Hi-Tech Guru Who Promises More to Come, IBM's Rodney C. Adkins
Most of us have flipped open a cell phone to make an urgent call, or rushed to an ATM to get emergency funds. And most of us do not know, or even care, how this technology works; we simply know that it is there, available for our convenience.
As vice president for development at IBM Systems & Technology Group, Rodney C. Adkins’s job is to know what we do not, regardless of how fast-paced the advances are in the world of technology. He leads a team of approximately 14,000 developers who are spread out over 14 development sites worldwide. Together, they are responsible for developing the necessary hardware and software for the large mainframe computers used as storage systems to manage the transactions we make every day, like going to the ATM. They provide the large support infrastructure that enables these on-demand operating environments to work.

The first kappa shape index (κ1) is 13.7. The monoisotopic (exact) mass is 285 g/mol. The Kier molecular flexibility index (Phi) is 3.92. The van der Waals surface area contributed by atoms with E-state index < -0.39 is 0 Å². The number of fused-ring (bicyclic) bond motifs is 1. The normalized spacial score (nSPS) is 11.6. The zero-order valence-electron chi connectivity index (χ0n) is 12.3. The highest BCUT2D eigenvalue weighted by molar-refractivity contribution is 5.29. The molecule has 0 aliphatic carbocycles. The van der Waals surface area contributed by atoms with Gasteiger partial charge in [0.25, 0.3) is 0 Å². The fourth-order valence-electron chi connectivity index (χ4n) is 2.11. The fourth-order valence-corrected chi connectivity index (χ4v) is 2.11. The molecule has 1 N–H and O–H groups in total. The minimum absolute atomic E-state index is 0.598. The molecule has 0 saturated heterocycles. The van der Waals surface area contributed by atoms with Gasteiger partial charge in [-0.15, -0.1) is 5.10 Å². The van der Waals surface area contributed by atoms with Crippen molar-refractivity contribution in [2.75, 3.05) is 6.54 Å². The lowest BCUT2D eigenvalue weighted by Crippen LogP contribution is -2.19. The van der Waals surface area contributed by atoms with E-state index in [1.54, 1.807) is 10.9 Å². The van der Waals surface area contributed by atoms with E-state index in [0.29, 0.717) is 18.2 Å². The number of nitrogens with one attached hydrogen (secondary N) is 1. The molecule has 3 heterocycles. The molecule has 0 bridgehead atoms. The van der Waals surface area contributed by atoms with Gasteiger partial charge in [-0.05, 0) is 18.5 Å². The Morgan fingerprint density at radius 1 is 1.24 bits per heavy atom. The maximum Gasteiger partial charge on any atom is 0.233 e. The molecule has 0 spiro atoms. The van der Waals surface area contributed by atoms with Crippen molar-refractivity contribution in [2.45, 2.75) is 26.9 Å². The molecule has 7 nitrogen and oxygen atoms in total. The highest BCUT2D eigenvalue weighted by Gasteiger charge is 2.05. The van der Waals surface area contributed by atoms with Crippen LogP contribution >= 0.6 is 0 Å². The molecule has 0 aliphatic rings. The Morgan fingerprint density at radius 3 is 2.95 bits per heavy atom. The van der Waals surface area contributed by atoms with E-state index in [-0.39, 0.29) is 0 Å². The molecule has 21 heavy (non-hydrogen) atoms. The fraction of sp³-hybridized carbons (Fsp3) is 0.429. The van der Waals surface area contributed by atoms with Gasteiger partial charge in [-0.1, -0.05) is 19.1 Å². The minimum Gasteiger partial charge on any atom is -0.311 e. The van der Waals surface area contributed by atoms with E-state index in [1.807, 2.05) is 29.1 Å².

Earlier this year, Adkins, 46, was named one of the 50 most important African-Americans in technology by US Black Engineer and Information Technology magazine. Not bad for a Black man who started at IBM in 1981 right after college. “It was my first professional assignment and I have been here for 22 years,” says Adkins.